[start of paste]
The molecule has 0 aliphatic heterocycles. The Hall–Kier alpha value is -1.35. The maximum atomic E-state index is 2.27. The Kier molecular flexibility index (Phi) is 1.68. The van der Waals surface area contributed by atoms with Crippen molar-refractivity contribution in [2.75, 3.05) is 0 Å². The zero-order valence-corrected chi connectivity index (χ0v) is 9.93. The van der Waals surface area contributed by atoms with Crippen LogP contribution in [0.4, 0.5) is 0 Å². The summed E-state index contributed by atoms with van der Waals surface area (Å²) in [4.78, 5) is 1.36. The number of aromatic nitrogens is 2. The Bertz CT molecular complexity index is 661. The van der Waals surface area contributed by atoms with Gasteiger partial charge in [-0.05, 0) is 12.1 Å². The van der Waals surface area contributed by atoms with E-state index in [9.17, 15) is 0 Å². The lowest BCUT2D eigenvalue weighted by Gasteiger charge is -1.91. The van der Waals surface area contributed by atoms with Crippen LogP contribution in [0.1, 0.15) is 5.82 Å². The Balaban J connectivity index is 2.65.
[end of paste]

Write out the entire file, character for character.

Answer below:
The molecule has 0 aliphatic heterocycles. The Hall–Kier alpha value is -1.35. The maximum atomic E-state index is 2.27. The Kier molecular flexibility index (Phi) is 1.68. The van der Waals surface area contributed by atoms with Crippen molar-refractivity contribution in [2.75, 3.05) is 0 Å². The zero-order valence-corrected chi connectivity index (χ0v) is 9.93. The van der Waals surface area contributed by atoms with Crippen LogP contribution in [0.4, 0.5) is 0 Å². The summed E-state index contributed by atoms with van der Waals surface area (Å²) in [4.78, 5) is 1.36. The number of aromatic nitrogens is 2. The Bertz CT molecular complexity index is 661. The van der Waals surface area contributed by atoms with Gasteiger partial charge in [-0.05, 0) is 12.1 Å². The van der Waals surface area contributed by atoms with E-state index in [9.17, 15) is 0 Å². The lowest BCUT2D eigenvalue weighted by Gasteiger charge is -1.91. The van der Waals surface area contributed by atoms with Crippen LogP contribution in [0.1, 0.15) is 5.82 Å². The Balaban J connectivity index is 2.65.